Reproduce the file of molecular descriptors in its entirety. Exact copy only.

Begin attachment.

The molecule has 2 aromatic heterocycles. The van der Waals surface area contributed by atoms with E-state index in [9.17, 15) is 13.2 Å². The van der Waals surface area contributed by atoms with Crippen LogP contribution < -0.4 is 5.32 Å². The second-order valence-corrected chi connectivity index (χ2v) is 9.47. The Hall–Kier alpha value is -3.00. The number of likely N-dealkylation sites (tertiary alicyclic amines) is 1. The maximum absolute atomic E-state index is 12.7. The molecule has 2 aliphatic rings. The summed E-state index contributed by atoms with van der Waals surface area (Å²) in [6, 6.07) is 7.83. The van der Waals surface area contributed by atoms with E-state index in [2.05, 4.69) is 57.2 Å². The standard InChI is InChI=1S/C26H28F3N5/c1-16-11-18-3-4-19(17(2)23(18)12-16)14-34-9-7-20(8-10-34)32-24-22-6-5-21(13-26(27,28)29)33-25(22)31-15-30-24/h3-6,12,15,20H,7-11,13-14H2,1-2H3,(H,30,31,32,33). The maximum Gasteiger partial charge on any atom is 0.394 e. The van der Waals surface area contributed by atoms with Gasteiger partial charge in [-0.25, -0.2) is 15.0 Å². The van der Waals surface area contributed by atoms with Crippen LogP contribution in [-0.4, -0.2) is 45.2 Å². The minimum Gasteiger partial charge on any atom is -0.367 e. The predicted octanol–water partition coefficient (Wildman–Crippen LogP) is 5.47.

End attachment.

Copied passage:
The molecule has 2 aromatic heterocycles. The van der Waals surface area contributed by atoms with E-state index in [9.17, 15) is 13.2 Å². The van der Waals surface area contributed by atoms with Crippen LogP contribution < -0.4 is 5.32 Å². The second-order valence-corrected chi connectivity index (χ2v) is 9.47. The Hall–Kier alpha value is -3.00. The number of likely N-dealkylation sites (tertiary alicyclic amines) is 1. The maximum absolute atomic E-state index is 12.7. The molecule has 2 aliphatic rings. The summed E-state index contributed by atoms with van der Waals surface area (Å²) in [6, 6.07) is 7.83. The van der Waals surface area contributed by atoms with E-state index in [2.05, 4.69) is 57.2 Å². The standard InChI is InChI=1S/C26H28F3N5/c1-16-11-18-3-4-19(17(2)23(18)12-16)14-34-9-7-20(8-10-34)32-24-22-6-5-21(13-26(27,28)29)33-25(22)31-15-30-24/h3-6,12,15,20H,7-11,13-14H2,1-2H3,(H,30,31,32,33). The maximum Gasteiger partial charge on any atom is 0.394 e. The van der Waals surface area contributed by atoms with Gasteiger partial charge in [-0.25, -0.2) is 15.0 Å². The van der Waals surface area contributed by atoms with Crippen LogP contribution in [-0.4, -0.2) is 45.2 Å². The minimum Gasteiger partial charge on any atom is -0.367 e. The predicted octanol–water partition coefficient (Wildman–Crippen LogP) is 5.47.